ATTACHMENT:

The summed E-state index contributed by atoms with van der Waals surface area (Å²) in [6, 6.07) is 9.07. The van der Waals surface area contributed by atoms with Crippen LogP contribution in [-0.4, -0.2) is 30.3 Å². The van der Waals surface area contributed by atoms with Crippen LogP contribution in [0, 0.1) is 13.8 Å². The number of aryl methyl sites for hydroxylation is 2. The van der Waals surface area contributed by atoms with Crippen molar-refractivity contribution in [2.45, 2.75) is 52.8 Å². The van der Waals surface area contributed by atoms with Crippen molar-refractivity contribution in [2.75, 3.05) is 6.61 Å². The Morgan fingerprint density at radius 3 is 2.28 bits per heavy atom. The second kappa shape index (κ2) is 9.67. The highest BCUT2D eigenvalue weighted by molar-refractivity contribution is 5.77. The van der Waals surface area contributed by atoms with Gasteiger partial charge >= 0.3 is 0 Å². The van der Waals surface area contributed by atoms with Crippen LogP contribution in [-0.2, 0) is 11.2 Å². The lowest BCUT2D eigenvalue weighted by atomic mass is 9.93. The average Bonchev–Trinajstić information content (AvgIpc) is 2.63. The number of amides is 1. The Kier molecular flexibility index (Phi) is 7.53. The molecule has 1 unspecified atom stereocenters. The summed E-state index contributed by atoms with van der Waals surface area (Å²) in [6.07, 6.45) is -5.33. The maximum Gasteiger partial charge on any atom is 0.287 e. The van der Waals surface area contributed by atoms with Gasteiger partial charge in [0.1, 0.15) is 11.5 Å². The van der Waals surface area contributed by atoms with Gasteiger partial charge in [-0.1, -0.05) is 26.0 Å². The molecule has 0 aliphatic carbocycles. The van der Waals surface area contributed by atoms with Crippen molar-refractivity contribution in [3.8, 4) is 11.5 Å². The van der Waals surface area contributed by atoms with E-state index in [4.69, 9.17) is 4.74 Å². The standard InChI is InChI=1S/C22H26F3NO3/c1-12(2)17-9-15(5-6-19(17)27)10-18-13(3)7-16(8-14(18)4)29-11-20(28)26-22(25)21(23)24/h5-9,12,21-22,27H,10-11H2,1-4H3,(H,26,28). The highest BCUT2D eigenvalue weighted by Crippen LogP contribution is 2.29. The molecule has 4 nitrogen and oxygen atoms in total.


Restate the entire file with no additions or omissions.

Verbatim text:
The summed E-state index contributed by atoms with van der Waals surface area (Å²) in [6, 6.07) is 9.07. The van der Waals surface area contributed by atoms with Crippen LogP contribution in [-0.4, -0.2) is 30.3 Å². The van der Waals surface area contributed by atoms with Crippen LogP contribution in [0, 0.1) is 13.8 Å². The number of aryl methyl sites for hydroxylation is 2. The van der Waals surface area contributed by atoms with Crippen molar-refractivity contribution in [2.45, 2.75) is 52.8 Å². The van der Waals surface area contributed by atoms with Crippen molar-refractivity contribution in [2.75, 3.05) is 6.61 Å². The Morgan fingerprint density at radius 3 is 2.28 bits per heavy atom. The second kappa shape index (κ2) is 9.67. The highest BCUT2D eigenvalue weighted by molar-refractivity contribution is 5.77. The van der Waals surface area contributed by atoms with Gasteiger partial charge >= 0.3 is 0 Å². The van der Waals surface area contributed by atoms with Crippen LogP contribution in [-0.2, 0) is 11.2 Å². The lowest BCUT2D eigenvalue weighted by atomic mass is 9.93. The average Bonchev–Trinajstić information content (AvgIpc) is 2.63. The number of amides is 1. The Kier molecular flexibility index (Phi) is 7.53. The molecule has 1 unspecified atom stereocenters. The summed E-state index contributed by atoms with van der Waals surface area (Å²) in [6.07, 6.45) is -5.33. The maximum Gasteiger partial charge on any atom is 0.287 e. The van der Waals surface area contributed by atoms with Gasteiger partial charge in [0.1, 0.15) is 11.5 Å². The van der Waals surface area contributed by atoms with Gasteiger partial charge in [-0.1, -0.05) is 26.0 Å². The molecule has 0 aliphatic carbocycles. The van der Waals surface area contributed by atoms with Crippen molar-refractivity contribution in [3.8, 4) is 11.5 Å². The van der Waals surface area contributed by atoms with E-state index in [4.69, 9.17) is 4.74 Å². The standard InChI is InChI=1S/C22H26F3NO3/c1-12(2)17-9-15(5-6-19(17)27)10-18-13(3)7-16(8-14(18)4)29-11-20(28)26-22(25)21(23)24/h5-9,12,21-22,27H,10-11H2,1-4H3,(H,26,28). The highest BCUT2D eigenvalue weighted by Crippen LogP contribution is 2.29. The molecule has 4 nitrogen and oxygen atoms in total.